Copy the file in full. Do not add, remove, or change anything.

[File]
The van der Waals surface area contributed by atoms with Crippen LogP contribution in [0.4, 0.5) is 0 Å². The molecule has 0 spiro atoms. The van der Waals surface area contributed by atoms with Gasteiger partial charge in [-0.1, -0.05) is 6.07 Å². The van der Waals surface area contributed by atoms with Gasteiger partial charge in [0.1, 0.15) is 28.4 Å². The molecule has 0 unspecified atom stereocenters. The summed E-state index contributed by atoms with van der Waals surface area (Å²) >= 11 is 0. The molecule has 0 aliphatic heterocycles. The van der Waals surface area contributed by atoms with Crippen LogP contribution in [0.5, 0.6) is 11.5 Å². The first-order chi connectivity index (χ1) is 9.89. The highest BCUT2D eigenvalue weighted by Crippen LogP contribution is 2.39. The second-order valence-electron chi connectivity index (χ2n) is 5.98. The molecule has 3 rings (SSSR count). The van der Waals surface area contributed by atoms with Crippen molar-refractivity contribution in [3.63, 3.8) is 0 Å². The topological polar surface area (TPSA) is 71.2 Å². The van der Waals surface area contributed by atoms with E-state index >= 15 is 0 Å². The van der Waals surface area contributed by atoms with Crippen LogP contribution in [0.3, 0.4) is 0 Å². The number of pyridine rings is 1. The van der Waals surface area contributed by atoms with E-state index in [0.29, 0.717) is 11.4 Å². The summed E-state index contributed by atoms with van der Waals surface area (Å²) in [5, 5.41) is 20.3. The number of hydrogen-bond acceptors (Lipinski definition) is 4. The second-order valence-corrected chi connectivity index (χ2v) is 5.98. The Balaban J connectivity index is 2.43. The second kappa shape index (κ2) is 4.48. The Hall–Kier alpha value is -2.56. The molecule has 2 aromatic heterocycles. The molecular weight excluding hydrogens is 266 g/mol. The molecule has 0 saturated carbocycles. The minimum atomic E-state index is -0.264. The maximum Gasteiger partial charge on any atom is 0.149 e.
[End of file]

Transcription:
The van der Waals surface area contributed by atoms with Crippen LogP contribution in [0.4, 0.5) is 0 Å². The molecule has 0 spiro atoms. The van der Waals surface area contributed by atoms with Gasteiger partial charge in [-0.1, -0.05) is 6.07 Å². The van der Waals surface area contributed by atoms with Gasteiger partial charge in [0.1, 0.15) is 28.4 Å². The molecule has 0 unspecified atom stereocenters. The summed E-state index contributed by atoms with van der Waals surface area (Å²) >= 11 is 0. The molecule has 0 aliphatic heterocycles. The van der Waals surface area contributed by atoms with Crippen LogP contribution in [0.5, 0.6) is 11.5 Å². The first-order chi connectivity index (χ1) is 9.89. The highest BCUT2D eigenvalue weighted by Crippen LogP contribution is 2.39. The second-order valence-electron chi connectivity index (χ2n) is 5.98. The molecule has 3 rings (SSSR count). The van der Waals surface area contributed by atoms with Crippen molar-refractivity contribution in [3.63, 3.8) is 0 Å². The topological polar surface area (TPSA) is 71.2 Å². The van der Waals surface area contributed by atoms with E-state index >= 15 is 0 Å². The van der Waals surface area contributed by atoms with Crippen LogP contribution in [0.3, 0.4) is 0 Å². The number of pyridine rings is 1. The van der Waals surface area contributed by atoms with E-state index in [0.29, 0.717) is 11.4 Å². The summed E-state index contributed by atoms with van der Waals surface area (Å²) in [5, 5.41) is 20.3. The number of hydrogen-bond acceptors (Lipinski definition) is 4. The second-order valence-corrected chi connectivity index (χ2v) is 5.98. The Balaban J connectivity index is 2.43. The second kappa shape index (κ2) is 4.48. The Hall–Kier alpha value is -2.56. The molecule has 2 aromatic heterocycles. The molecular weight excluding hydrogens is 266 g/mol. The molecule has 0 saturated carbocycles. The minimum atomic E-state index is -0.264. The maximum Gasteiger partial charge on any atom is 0.149 e.